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Sex And The Beatles' Singles
 









Sex And The Beatles' Singles
 

I suspect that Dr Freud would have been secretly amused.

Over the past few days, I've been thinking about some of the early Beatles' singles, songs such as "Please Please Me" and "I Want To Hold Your Hand," and it has struck me as odd that, in my innocence as a teenager listening to these songs, I never really "got" what the songs were all about.

At the time, these were simply songs by a group of lads whose music I had come to love — upbeat tunes quickly becoming the anthems of my mid-western youth.

I'm a bit older now, and I've come to wonder just how innocent these early songs were.

"Please Please Me" is a classic example. It seems that, in the relationship documented by the lyrics of the song, one person is eagerly intent on "putting out" and the other is equally intent on "holding out."

Please Please Me
Last night I said these words to my girl
I know you never even try, girl
C'mon (C'mon), c'mon (C'mon), c'mon (C'mon), c'mon (C'mon)
Please please me, whoa yeah, like I please you
You don't need me to show the way, love
Why do I always have to say "love"
C'mon (C'mon), c'mon (C'mon), c'mon (C'mon), c'mon (C'mon)
Please please me, whoa yeah, like I please you
I don't wanna sound complaining
But you know there's always rain in my heart (In my heart)
I do all the pleasing with you, it's so hard to reason
With you, whoah yeah, why do you make me blue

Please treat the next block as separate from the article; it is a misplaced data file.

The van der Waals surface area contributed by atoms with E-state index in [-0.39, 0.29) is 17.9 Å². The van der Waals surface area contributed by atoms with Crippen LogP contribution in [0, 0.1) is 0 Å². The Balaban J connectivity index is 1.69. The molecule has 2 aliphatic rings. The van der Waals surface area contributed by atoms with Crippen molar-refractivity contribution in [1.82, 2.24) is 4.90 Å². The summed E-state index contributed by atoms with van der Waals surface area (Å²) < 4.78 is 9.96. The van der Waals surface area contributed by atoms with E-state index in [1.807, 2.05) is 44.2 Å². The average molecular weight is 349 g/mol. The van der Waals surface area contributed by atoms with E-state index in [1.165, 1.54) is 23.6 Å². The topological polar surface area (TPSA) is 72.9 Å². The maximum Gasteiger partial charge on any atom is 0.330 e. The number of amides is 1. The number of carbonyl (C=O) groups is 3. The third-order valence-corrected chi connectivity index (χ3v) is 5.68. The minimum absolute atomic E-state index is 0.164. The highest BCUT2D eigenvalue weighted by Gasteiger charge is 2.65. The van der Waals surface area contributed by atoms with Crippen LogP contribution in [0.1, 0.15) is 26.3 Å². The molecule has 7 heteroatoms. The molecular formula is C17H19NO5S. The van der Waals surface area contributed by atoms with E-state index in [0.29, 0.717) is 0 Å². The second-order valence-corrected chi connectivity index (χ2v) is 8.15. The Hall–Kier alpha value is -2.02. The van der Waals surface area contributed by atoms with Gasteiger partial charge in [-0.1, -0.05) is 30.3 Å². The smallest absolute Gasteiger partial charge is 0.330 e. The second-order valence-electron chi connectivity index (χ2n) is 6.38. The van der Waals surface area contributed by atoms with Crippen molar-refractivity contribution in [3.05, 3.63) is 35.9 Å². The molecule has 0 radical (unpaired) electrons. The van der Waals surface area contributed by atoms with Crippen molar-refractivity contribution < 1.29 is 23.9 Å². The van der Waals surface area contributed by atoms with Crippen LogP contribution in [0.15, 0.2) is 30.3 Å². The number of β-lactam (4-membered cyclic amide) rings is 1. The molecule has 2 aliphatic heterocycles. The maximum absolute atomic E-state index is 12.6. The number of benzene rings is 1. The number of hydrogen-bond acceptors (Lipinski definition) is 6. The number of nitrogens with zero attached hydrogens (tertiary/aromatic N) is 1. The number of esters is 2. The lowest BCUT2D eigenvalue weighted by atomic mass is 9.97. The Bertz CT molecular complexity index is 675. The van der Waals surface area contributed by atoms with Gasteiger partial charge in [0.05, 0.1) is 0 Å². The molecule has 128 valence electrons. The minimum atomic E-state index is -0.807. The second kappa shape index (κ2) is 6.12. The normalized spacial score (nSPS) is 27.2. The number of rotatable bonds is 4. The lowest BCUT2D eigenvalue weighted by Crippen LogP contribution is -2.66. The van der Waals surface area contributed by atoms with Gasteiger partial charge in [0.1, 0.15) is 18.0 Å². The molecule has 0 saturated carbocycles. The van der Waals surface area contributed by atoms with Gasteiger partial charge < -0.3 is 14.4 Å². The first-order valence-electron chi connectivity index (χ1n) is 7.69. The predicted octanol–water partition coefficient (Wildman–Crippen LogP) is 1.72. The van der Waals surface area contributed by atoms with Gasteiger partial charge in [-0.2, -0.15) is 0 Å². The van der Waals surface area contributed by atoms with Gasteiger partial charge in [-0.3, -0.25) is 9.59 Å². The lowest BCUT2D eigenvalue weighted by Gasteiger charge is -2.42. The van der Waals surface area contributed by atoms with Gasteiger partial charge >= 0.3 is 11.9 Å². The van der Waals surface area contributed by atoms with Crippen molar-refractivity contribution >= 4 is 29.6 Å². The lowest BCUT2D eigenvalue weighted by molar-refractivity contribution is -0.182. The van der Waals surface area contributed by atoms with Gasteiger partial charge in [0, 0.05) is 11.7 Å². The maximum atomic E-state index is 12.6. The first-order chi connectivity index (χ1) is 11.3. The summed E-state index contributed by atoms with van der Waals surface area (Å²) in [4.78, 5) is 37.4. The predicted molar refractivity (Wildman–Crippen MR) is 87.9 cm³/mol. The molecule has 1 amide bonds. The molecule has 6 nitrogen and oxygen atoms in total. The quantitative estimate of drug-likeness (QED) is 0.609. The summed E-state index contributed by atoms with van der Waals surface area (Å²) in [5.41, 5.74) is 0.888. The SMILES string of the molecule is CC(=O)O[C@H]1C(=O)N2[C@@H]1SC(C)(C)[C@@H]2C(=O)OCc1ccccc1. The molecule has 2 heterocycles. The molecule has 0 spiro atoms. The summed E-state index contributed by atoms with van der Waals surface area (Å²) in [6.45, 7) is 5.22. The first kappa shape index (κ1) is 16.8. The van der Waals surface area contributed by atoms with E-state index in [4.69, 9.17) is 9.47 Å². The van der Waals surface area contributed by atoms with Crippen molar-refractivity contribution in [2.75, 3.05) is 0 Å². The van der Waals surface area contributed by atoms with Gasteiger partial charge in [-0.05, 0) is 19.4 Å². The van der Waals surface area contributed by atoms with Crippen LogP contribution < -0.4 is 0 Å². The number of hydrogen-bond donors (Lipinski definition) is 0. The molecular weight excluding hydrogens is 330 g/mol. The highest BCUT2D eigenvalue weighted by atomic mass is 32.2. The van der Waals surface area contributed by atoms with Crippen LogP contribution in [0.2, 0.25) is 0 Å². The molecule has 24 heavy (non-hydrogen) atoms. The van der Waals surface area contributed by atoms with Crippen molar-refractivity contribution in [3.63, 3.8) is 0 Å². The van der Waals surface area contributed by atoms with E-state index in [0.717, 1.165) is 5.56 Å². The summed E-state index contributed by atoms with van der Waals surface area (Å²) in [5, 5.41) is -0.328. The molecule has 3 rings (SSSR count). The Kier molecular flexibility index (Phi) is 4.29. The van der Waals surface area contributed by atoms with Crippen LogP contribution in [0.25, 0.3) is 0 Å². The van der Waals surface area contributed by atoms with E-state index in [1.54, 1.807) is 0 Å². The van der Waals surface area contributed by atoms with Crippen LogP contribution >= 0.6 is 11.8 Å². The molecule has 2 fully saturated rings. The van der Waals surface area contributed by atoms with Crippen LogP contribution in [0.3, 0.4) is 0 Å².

Last night I said these words to my girl
I know you never even try, girl
C'mon (C'mon), c'mon (C'mon), c'mon (C'mon), c'mon (C'mon)
Please please me, whoa yeah, like I please you
(Me) Whoa yeah, like I please you
(Me) Whoa yeah, like I please you

I certainly remember the angst of my teenage years when I dated girls just like the one characterized in the song. What every robust teenage boy wanted was what every timid teenage girl was unprepared to give up — sex!

Sex was on the minds of most of my friends from about the age of 12. It's what we talked about on the street and dreamed about in our beds.

In the early 60s, however, sex was not so readily forthcoming. While boys entertained fantasies from the pages of that new magazine, Playboy, the girls in the neighbourhood must have been thinking of something quite different.

To be honest, I have no idea what they were thinking, but I suspect that any carnal desires they may have experienced were quickly submerged into the nether regions of the subconscious. If those desires ever did bubble up from below, then they must have surfaced as a kind of "Dizzy Miss Lizzy" hoopla and teen worship of the ever-present Bobbies whose likeness were splashed across the covers of teen idol weeklies — Bobby Vee, Bobby Darin, Bobby Rydell, Bobby Curtolla, Bobby Sherman, and Bobby Vinton.

I had little to no interest in "Bobbies." I did, however, find myself developing a growing fascination with "boobies."

"Please Please Me" seems pretty obvious to me now, but "I Want To Hold Your Hand" has me intrigued as well:

I Want To Hold Your Hand
Oh yeah I'll tell you something
I think you'll understand
When I say that something